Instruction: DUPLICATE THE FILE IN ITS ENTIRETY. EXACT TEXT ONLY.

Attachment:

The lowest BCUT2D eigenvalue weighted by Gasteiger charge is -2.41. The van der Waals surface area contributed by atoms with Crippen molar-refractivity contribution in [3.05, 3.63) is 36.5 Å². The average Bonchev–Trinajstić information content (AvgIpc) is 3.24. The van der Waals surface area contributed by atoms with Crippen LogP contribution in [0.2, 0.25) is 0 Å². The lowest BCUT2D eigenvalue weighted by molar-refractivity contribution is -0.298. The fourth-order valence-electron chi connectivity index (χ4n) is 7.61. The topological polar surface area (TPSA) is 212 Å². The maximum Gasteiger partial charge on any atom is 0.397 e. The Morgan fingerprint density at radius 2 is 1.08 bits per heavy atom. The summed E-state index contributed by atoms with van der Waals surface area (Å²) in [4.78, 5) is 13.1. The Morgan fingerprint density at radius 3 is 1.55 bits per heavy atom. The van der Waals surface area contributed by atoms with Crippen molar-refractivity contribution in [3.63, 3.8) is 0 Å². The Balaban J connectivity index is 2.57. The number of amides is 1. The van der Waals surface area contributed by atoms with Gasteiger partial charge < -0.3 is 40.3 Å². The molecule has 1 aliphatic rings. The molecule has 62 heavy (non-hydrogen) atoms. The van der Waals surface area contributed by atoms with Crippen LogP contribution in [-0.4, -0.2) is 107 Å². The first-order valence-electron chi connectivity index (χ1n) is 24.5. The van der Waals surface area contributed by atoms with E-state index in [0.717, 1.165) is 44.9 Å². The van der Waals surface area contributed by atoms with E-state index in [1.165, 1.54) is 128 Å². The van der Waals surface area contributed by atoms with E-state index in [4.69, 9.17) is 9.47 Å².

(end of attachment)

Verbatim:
The lowest BCUT2D eigenvalue weighted by Gasteiger charge is -2.41. The van der Waals surface area contributed by atoms with Crippen molar-refractivity contribution in [3.05, 3.63) is 36.5 Å². The average Bonchev–Trinajstić information content (AvgIpc) is 3.24. The van der Waals surface area contributed by atoms with Crippen LogP contribution in [0.2, 0.25) is 0 Å². The lowest BCUT2D eigenvalue weighted by molar-refractivity contribution is -0.298. The fourth-order valence-electron chi connectivity index (χ4n) is 7.61. The topological polar surface area (TPSA) is 212 Å². The maximum Gasteiger partial charge on any atom is 0.397 e. The Morgan fingerprint density at radius 2 is 1.08 bits per heavy atom. The summed E-state index contributed by atoms with van der Waals surface area (Å²) in [4.78, 5) is 13.1. The Morgan fingerprint density at radius 3 is 1.55 bits per heavy atom. The van der Waals surface area contributed by atoms with Crippen molar-refractivity contribution in [3.63, 3.8) is 0 Å². The Balaban J connectivity index is 2.57. The number of amides is 1. The van der Waals surface area contributed by atoms with Gasteiger partial charge < -0.3 is 40.3 Å². The molecule has 1 aliphatic rings. The molecule has 62 heavy (non-hydrogen) atoms. The van der Waals surface area contributed by atoms with Crippen LogP contribution in [-0.4, -0.2) is 107 Å². The first-order valence-electron chi connectivity index (χ1n) is 24.5. The van der Waals surface area contributed by atoms with E-state index in [0.717, 1.165) is 44.9 Å². The van der Waals surface area contributed by atoms with E-state index in [1.165, 1.54) is 128 Å². The van der Waals surface area contributed by atoms with E-state index in [4.69, 9.17) is 9.47 Å².